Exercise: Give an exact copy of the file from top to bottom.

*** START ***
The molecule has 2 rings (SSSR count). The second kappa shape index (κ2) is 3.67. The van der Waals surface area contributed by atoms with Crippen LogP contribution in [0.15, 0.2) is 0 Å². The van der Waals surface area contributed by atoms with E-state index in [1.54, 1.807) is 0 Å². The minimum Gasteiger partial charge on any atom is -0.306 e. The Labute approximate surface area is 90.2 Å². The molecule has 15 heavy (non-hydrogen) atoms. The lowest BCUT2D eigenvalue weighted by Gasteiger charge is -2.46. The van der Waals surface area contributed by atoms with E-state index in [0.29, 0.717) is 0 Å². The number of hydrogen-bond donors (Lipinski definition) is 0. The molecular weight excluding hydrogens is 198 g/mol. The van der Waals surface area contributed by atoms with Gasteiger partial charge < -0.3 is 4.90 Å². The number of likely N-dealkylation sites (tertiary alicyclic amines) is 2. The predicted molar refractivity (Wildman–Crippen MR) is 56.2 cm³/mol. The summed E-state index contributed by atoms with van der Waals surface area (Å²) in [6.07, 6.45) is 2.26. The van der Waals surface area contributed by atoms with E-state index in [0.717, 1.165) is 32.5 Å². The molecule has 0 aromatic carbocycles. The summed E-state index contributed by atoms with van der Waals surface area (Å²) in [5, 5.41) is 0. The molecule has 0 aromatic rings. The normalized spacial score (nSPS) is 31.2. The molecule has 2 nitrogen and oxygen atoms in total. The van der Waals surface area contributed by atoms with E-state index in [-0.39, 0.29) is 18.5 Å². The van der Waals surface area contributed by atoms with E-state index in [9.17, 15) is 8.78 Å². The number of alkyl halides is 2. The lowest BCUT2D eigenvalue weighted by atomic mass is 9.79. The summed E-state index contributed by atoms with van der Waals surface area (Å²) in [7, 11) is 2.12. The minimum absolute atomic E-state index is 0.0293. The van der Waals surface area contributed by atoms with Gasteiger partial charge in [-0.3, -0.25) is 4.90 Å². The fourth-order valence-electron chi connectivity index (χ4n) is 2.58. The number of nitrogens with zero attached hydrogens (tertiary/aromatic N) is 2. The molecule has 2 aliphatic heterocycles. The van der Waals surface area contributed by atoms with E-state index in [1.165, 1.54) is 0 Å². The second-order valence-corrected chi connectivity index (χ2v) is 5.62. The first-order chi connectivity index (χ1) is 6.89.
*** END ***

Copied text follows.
The molecule has 2 rings (SSSR count). The second kappa shape index (κ2) is 3.67. The van der Waals surface area contributed by atoms with Crippen LogP contribution in [0.15, 0.2) is 0 Å². The van der Waals surface area contributed by atoms with E-state index in [1.54, 1.807) is 0 Å². The minimum Gasteiger partial charge on any atom is -0.306 e. The Labute approximate surface area is 90.2 Å². The molecule has 15 heavy (non-hydrogen) atoms. The lowest BCUT2D eigenvalue weighted by Gasteiger charge is -2.46. The van der Waals surface area contributed by atoms with E-state index in [0.29, 0.717) is 0 Å². The number of hydrogen-bond donors (Lipinski definition) is 0. The molecular weight excluding hydrogens is 198 g/mol. The van der Waals surface area contributed by atoms with Gasteiger partial charge < -0.3 is 4.90 Å². The number of likely N-dealkylation sites (tertiary alicyclic amines) is 2. The predicted molar refractivity (Wildman–Crippen MR) is 56.2 cm³/mol. The summed E-state index contributed by atoms with van der Waals surface area (Å²) in [6.07, 6.45) is 2.26. The van der Waals surface area contributed by atoms with E-state index in [0.717, 1.165) is 32.5 Å². The molecule has 0 aromatic carbocycles. The summed E-state index contributed by atoms with van der Waals surface area (Å²) in [5, 5.41) is 0. The molecule has 0 aromatic rings. The normalized spacial score (nSPS) is 31.2. The molecule has 2 nitrogen and oxygen atoms in total. The van der Waals surface area contributed by atoms with E-state index in [-0.39, 0.29) is 18.5 Å². The van der Waals surface area contributed by atoms with E-state index in [9.17, 15) is 8.78 Å². The number of alkyl halides is 2. The lowest BCUT2D eigenvalue weighted by atomic mass is 9.79. The summed E-state index contributed by atoms with van der Waals surface area (Å²) in [7, 11) is 2.12. The minimum absolute atomic E-state index is 0.0293. The van der Waals surface area contributed by atoms with Gasteiger partial charge in [-0.3, -0.25) is 4.90 Å². The fourth-order valence-electron chi connectivity index (χ4n) is 2.58. The number of nitrogens with zero attached hydrogens (tertiary/aromatic N) is 2. The molecule has 2 aliphatic heterocycles. The van der Waals surface area contributed by atoms with E-state index in [1.165, 1.54) is 0 Å². The second-order valence-corrected chi connectivity index (χ2v) is 5.62. The first-order chi connectivity index (χ1) is 6.89.